Creativity: Stuffing branches and leaves under the tires for traction and then popping the clutch wasn’t in any manual. In fact, most auto folks would recommend against it. But I was desperate, and desperate times call for creative measures; you like how I did that? Look at your goals and what caused you to veer off. Can you think of a creative way to stay excited and get back on track?
Give it some gas: When I pushed the gas pedal, prior to the creative stick stuffing solution, I just sunk deeper. When we get off track and we keep spinning our wheels we get more stuck. But if you employ the strategies of hard work and creative solutions- AND THEN give it some gas. Pop! You are out and back on track.
Never give up: Whether you are stuck in the mud or stuck on a goal you are not a failure and you are not irreversibly off course UNTIL you give up. The first dig, stuff, pop clutch circuit got me a foot, the second a yard and finally after a few tries I was back on course. Your first attempt to reestablish your goal may not work perfectly. KEEP AT IT!!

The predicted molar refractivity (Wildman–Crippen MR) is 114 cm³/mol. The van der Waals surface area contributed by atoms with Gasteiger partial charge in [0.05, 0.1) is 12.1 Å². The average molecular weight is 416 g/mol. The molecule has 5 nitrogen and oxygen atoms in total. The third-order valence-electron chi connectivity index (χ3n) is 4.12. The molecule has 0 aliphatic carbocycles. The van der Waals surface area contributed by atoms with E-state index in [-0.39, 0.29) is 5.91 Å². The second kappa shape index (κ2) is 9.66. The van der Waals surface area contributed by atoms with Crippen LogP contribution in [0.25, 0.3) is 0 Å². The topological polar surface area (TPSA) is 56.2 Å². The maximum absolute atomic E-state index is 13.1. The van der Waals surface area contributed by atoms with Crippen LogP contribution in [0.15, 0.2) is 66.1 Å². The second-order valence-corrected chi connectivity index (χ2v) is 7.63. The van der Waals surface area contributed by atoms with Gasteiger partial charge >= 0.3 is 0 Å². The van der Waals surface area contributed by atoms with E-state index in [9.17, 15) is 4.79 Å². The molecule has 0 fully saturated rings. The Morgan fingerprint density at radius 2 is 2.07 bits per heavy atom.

Get lucky: Luck is not just when preparation meets opportunity. Luck is preparation meeting opportunity, combined with your effort and creativity. When you put in the effort required, luck will be in your favor more time than not. Luck is something we recognize in the rearview. After a little time to reflect we wonder how we did it. We did it because we prepared, we worked hard and the opportunity presented.
Ask for help: We can’t, and shouldn’t, go it alone. Who is your support network? While I would have loved someone to help dig out my truck, the truth is, I had to do that part on my own; so might you. But once I got out I immediately sought the help of my dad, the trucks unhappy owner, to get cleaned up. Allow those in your life that care and want to help, participate in your efforts.
Learn the lesson: Never allow what distracted you initially to distract you ever again. No more firework factories. We have goals to accomplish and lives to impact. Sometimes you win and sometimes you learn.